Welcome to our monthly Email Hall of Fame / Hall of Shame, highlighting some the best and worst transactional and triggered emails.
This month’s selection features emails from Warby Parker, PayPal, lululemon, and more. We hope you enjoy them — and learn from them — as much as we do.
Hall of Fame:
Warby Parker, the prescription glasses retailer
This order confirmation email from Warby Parker very concisely provides the customer with everything they need to know: the product ordered (including image), color selected, shipping address, payment method, and when to expect delivery. Then they go a step further to include a link to find out if the customer’s insurance accepts Warby Parker claims, plus three methods for finding help.
That product image, for starters. The large photo provides the customer with an unmistakable visual reminder of what they ordered. A very useful touch — because let’s face it, a customer is far more likely to remember what their new glasses look like than the model name. The email also reminds the customer that the prescription ordered is for single vision glasses, a handy detail for someone who might have intended to order bifocals.
And bonus points for the links to browse sunglasses and find a physical store nearby.
PayPal, the online payment and money transfer service
Okay, okay… so this isn’t a transactional email. But it’s a really good promotional email so we’re making an exception.
We love the structure of this email. It’s clean and straightforward, telling the customer at a glance exactly what’s being offered — 20% off eligible purchases at retailer L.L.Bean when paid through PayPal. If the customer’s interest is piqued, it’s easy to find the details that matter — the coupon code and expiry date — and the clear and obvious CTA.
PayPal takes a great email and makes it exceptional by also providing a link to preview upcoming deals. That isn’t something we see very often but we like it.
Segment, the customer data infrastructure company
C’mon. That animation is pretty darned cool, illustrating data coming from an assortment of sources and flowing into a variety of business-uses to which it can be put. It’s enough to get any data nerd — and we’re all data nerds — excited about collecting and putting all that juicy customer data to work.
Hall of Shame:
Plaid, the financial services API provider for developers
Seriously — you have to ask?
This is a case of someone (or someones) failing to properly device-test a transactional email. Far too often, corners get cut when it comes to QA on transactional messaging. The image above shows how the email appears in Gmail’s desktop inbox. But when viewed in iCloud webmail or Android’s native app, the email looks fine. It’s still not perfect but it’s a darned sight better than how it’s displayed in Gmail. In the other clients/devices, the email actually has readable text and a proper logo and a CTA and a footer and everything.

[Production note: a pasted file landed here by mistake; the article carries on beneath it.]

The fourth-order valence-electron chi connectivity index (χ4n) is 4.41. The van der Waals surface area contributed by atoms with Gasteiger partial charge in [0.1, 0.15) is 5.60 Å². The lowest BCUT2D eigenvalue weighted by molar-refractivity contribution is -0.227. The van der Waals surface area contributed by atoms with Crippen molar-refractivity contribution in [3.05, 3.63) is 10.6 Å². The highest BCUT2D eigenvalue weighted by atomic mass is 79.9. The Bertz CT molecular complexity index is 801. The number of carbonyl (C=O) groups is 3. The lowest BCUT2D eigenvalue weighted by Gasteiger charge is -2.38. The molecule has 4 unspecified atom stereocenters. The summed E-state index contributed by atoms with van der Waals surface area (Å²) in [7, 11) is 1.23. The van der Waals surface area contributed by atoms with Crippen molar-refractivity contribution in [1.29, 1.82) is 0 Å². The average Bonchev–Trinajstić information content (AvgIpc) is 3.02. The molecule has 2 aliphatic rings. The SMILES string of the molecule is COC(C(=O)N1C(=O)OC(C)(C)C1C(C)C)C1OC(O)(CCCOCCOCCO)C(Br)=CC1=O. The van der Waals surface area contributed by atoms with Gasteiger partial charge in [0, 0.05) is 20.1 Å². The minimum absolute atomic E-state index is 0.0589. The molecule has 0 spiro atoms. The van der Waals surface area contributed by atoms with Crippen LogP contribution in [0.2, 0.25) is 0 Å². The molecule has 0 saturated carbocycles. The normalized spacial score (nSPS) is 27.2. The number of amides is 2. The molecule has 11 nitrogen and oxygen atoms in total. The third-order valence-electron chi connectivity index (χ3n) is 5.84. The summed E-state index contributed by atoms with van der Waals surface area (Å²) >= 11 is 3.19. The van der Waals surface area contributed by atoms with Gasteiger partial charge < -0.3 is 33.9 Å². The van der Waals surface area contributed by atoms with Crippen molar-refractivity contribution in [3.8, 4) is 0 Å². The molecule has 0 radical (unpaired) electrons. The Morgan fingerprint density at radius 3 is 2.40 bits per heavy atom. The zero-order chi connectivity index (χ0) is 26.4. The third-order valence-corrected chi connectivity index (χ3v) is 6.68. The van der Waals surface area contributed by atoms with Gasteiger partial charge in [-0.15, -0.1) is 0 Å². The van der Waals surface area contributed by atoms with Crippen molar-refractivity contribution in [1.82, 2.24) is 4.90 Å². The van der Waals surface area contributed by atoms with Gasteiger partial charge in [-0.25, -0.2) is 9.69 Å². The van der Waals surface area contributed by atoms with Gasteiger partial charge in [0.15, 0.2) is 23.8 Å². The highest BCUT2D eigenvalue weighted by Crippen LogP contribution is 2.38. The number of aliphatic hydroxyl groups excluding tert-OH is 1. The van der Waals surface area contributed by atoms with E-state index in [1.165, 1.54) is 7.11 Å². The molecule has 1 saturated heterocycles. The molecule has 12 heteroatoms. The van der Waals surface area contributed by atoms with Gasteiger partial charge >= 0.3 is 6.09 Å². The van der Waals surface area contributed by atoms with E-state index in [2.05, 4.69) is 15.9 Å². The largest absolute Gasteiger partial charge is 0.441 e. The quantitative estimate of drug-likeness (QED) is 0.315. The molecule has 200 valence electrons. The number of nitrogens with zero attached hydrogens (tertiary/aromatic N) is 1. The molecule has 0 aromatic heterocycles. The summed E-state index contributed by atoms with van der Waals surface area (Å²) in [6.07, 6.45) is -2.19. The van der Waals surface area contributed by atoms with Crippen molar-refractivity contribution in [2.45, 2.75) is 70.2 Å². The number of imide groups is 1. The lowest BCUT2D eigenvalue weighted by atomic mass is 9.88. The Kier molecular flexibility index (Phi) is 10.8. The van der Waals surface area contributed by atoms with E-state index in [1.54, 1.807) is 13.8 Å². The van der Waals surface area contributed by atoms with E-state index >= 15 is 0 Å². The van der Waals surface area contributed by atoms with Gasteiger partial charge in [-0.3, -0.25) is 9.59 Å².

The fact that this particular email is virtually unreadable in Gmail, probably the most common provider, is especially troublesome — it’s the email address verification link that Plaid sends to every single customer upon sign-up. Sigh. Truly shameworthy.
Lululemon, the yoga-inspired athletic apparel retailer
This is lululemon’s Net Promoter Score (NPS) survey, sent after an in-store purchase. But… oh, dear. Where to start?
First, the email arrived almost two hours before the customer’s email receipt. There goes a point or three off this customer’s score. Why would any company expect a high rating when they’re asking for feedback before they can be bothered to send a receipt?
Second, it looks, sounds, and feels like an NPS survey, and that’s exactly what the question included in the email is, but clicking through leads the user to an extensive, muli-part, multiple question customer experience survey. NPS surveys are typically no more than two or three questions, often even just the one in this email, so that’s what the average consumer would expect when clicking through. But they’d be wrong. And with no indication in the email about the length or depth of the survey on the other end of that click, they’d probably feel misled. (Can’t help wondering what their survey completion rate is like?)
Finally, beyond the customer’s first name, the email includes zero personalization. They mention the store name but they also could have reminded Leah about what she purchased or the name of the associate who helped her. Providing cues about the specific experience the survey is asking about can go a long way in eliciting an honest and accurate response.
FasTrak, the service that allows Bay Area motorists to pay bridge and express lane tolls electronically
The FasTrak user who submitted this account statement email described it as, “A text box email of a boring death.” That just about sums it up. The email contains a ton of unnecessary information, including the fact that the statement will be available for three years. (Seriously — who needs to know that?)
In order to access the information they need, the customer has to click through to their account, using either the always-helpful ‘click here’ (not) hyperlink or that long, indecipherable, ugly-as-heck URL. It’s 2019, people. The days of including a copy/pasteable URL for people unable to click hyperlinks are long past.
The days of avoiding including statement details in an email are long past as well. Many, many businesses — from financial institutions to utilities to retailers to subscription services — haven’t just demonstrated that it’s possible to provide useful statement details in the body of an email without compromising PII, they’ve proven that it’s exactly what customers want and expect. FasTrak could take a lesson. Or three.